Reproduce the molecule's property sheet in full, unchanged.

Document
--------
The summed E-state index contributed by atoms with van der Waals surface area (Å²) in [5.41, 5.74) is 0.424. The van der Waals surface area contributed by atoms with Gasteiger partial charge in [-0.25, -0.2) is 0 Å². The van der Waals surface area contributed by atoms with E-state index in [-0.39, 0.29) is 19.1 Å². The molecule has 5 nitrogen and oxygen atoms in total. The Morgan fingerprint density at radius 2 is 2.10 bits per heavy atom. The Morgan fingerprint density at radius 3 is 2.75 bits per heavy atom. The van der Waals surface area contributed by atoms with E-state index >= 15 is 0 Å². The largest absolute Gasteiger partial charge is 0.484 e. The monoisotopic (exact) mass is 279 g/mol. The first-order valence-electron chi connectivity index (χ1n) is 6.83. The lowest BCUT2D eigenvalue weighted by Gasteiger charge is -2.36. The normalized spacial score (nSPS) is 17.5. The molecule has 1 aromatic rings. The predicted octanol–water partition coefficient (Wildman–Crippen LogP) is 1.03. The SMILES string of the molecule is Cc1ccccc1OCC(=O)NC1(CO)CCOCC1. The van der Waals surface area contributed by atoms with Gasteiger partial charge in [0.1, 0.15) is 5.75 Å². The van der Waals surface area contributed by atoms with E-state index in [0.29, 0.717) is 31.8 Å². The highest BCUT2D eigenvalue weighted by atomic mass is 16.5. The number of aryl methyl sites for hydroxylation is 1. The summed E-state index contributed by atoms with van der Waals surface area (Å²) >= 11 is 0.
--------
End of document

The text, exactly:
The summed E-state index contributed by atoms with van der Waals surface area (Å²) in [5.41, 5.74) is 0.424. The van der Waals surface area contributed by atoms with Gasteiger partial charge in [-0.25, -0.2) is 0 Å². The van der Waals surface area contributed by atoms with E-state index in [-0.39, 0.29) is 19.1 Å². The molecule has 5 nitrogen and oxygen atoms in total. The Morgan fingerprint density at radius 2 is 2.10 bits per heavy atom. The Morgan fingerprint density at radius 3 is 2.75 bits per heavy atom. The van der Waals surface area contributed by atoms with E-state index >= 15 is 0 Å². The largest absolute Gasteiger partial charge is 0.484 e. The monoisotopic (exact) mass is 279 g/mol. The first-order valence-electron chi connectivity index (χ1n) is 6.83. The lowest BCUT2D eigenvalue weighted by Gasteiger charge is -2.36. The normalized spacial score (nSPS) is 17.5. The molecule has 1 aromatic rings. The predicted octanol–water partition coefficient (Wildman–Crippen LogP) is 1.03. The SMILES string of the molecule is Cc1ccccc1OCC(=O)NC1(CO)CCOCC1. The van der Waals surface area contributed by atoms with Gasteiger partial charge in [0.1, 0.15) is 5.75 Å². The van der Waals surface area contributed by atoms with E-state index in [0.29, 0.717) is 31.8 Å². The highest BCUT2D eigenvalue weighted by atomic mass is 16.5. The number of aryl methyl sites for hydroxylation is 1. The summed E-state index contributed by atoms with van der Waals surface area (Å²) >= 11 is 0.